Unfortunately, there was only one performance of Chris Sullivan’s creepy, gorgeous, hilarious, and profoundly one-off show at Rhinofest this year. However, “Mark the Encounter” has been in development for years (it shows), and so it’s possible there will be another incarnation in Chicago, though its creator plans to take it on the road before that happens. If and when it does, it’s an important one to see—rarely do we get a chance to see a performance piece that has been as meticulously worked as Sullivan’s, nor one that incorporates truly arresting—and at times brilliant—writing, perfectly disturbing comedy and a sense of the absurd delivered with droll understatement.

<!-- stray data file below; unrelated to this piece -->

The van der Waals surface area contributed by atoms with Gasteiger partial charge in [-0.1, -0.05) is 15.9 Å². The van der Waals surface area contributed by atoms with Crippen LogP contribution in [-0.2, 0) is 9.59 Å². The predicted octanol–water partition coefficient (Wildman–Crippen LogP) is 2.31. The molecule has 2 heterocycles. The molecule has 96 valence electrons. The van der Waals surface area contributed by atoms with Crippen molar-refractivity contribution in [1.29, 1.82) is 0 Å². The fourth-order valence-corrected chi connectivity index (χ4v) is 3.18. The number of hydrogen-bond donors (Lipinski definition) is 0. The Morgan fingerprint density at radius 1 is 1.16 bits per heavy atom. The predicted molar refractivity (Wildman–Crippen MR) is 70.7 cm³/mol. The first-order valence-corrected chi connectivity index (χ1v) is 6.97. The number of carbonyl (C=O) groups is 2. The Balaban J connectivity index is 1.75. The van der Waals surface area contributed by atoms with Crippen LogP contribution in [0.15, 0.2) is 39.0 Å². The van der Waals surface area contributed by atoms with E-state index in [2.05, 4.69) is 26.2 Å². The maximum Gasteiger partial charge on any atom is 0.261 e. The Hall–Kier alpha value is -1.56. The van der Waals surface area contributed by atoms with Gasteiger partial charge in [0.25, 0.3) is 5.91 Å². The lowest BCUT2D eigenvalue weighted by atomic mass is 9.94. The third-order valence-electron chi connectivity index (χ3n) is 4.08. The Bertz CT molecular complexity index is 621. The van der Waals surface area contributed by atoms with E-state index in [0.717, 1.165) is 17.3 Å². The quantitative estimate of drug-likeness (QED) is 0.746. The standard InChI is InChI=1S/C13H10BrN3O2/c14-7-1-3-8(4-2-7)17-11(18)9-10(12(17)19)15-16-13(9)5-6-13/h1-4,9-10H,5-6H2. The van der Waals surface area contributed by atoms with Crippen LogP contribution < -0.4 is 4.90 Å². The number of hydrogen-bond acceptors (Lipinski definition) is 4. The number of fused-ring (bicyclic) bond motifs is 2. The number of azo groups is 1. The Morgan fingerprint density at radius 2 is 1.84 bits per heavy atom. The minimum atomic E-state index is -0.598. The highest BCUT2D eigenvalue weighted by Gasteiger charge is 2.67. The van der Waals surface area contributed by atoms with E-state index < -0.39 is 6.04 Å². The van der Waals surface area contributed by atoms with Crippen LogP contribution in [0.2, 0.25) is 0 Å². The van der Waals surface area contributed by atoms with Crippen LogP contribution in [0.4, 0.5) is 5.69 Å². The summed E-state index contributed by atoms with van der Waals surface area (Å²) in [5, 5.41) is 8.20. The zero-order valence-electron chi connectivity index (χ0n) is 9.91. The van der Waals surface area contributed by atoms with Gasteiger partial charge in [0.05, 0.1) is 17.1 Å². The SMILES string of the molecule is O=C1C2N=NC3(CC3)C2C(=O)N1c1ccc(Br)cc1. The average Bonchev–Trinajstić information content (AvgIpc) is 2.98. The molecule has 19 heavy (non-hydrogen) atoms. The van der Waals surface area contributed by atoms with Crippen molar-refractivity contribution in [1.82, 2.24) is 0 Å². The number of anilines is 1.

This is all to say that “Mark the Encounter” is very smart and at most times seemingly the work of a deranged consciousness. The show follows a dream logic, beginning with a doctor convincing a woman to donate her newly vegetable husband’s heart to a creepy marionette named Fred. Fred appears again as the fantasy of the dead man’s alleged brother Nosmo, whose insanely funny, and very very sad inner life turns out to be the expressionist hinge around which the short scenes rotate. Nosmo has a Peruvian mountain man living where his heart used to be (dysphemistically called a homunculus). His fantastically depraved and hilarious fantasies of seducing his brother’s widow run up against deeply unhealthy psychotherapy sessions that easily outstrip the subject’s usual treatment. Other scenes, intertwined and undermining one another, including an undertaker with the hustle of a used-car salesman and a series of horrific funeral elegies delivered with professional deadpan, somehow do more than stay afloat. This show embodies the niche between performance art and theater that Chicago desperately needs filled, and it does so in a damn smart, damn funny way. (Monica Westin)